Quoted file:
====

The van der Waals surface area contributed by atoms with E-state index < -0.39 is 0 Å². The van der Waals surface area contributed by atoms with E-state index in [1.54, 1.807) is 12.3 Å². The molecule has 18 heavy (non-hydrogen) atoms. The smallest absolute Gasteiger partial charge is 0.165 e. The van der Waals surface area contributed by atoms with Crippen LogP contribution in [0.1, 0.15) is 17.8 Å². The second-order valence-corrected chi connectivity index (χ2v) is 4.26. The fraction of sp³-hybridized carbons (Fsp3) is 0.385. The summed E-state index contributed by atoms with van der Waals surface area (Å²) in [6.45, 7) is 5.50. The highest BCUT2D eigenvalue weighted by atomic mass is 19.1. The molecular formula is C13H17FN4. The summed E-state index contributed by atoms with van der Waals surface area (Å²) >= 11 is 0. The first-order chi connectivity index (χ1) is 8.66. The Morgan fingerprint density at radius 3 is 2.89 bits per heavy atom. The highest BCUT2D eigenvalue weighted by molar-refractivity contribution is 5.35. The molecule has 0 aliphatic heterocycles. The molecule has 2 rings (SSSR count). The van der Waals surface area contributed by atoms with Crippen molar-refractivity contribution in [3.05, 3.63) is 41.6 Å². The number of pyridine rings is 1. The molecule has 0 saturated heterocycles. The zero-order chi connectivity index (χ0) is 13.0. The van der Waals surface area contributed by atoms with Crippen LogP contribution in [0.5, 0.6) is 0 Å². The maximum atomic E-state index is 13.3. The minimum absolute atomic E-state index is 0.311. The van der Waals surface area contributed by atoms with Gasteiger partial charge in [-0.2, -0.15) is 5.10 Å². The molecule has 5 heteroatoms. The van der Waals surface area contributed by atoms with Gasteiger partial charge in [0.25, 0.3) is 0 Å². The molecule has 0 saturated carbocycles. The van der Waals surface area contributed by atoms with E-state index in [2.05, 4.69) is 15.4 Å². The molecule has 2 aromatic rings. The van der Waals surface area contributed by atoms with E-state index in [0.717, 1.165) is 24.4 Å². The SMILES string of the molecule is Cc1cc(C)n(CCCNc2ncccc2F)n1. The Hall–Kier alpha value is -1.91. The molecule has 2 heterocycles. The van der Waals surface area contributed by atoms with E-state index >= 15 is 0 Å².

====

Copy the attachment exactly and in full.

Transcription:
The van der Waals surface area contributed by atoms with E-state index < -0.39 is 0 Å². The van der Waals surface area contributed by atoms with E-state index in [1.54, 1.807) is 12.3 Å². The molecule has 18 heavy (non-hydrogen) atoms. The smallest absolute Gasteiger partial charge is 0.165 e. The van der Waals surface area contributed by atoms with Crippen LogP contribution in [0.1, 0.15) is 17.8 Å². The second-order valence-corrected chi connectivity index (χ2v) is 4.26. The fraction of sp³-hybridized carbons (Fsp3) is 0.385. The summed E-state index contributed by atoms with van der Waals surface area (Å²) in [6.45, 7) is 5.50. The highest BCUT2D eigenvalue weighted by atomic mass is 19.1. The molecular formula is C13H17FN4. The summed E-state index contributed by atoms with van der Waals surface area (Å²) >= 11 is 0. The first-order chi connectivity index (χ1) is 8.66. The Morgan fingerprint density at radius 3 is 2.89 bits per heavy atom. The highest BCUT2D eigenvalue weighted by molar-refractivity contribution is 5.35. The molecule has 0 aliphatic heterocycles. The molecule has 2 rings (SSSR count). The van der Waals surface area contributed by atoms with Crippen molar-refractivity contribution in [3.05, 3.63) is 41.6 Å². The number of pyridine rings is 1. The molecule has 0 saturated heterocycles. The zero-order chi connectivity index (χ0) is 13.0. The van der Waals surface area contributed by atoms with Crippen LogP contribution in [0.5, 0.6) is 0 Å². The maximum atomic E-state index is 13.3. The minimum absolute atomic E-state index is 0.311. The van der Waals surface area contributed by atoms with Gasteiger partial charge in [-0.2, -0.15) is 5.10 Å². The molecule has 5 heteroatoms. The van der Waals surface area contributed by atoms with Gasteiger partial charge in [0.25, 0.3) is 0 Å². The molecule has 0 saturated carbocycles. The van der Waals surface area contributed by atoms with E-state index in [2.05, 4.69) is 15.4 Å². The molecule has 2 aromatic rings. The van der Waals surface area contributed by atoms with E-state index in [0.717, 1.165) is 24.4 Å². The SMILES string of the molecule is Cc1cc(C)n(CCCNc2ncccc2F)n1. The Hall–Kier alpha value is -1.91. The molecule has 2 heterocycles. The van der Waals surface area contributed by atoms with E-state index >= 15 is 0 Å².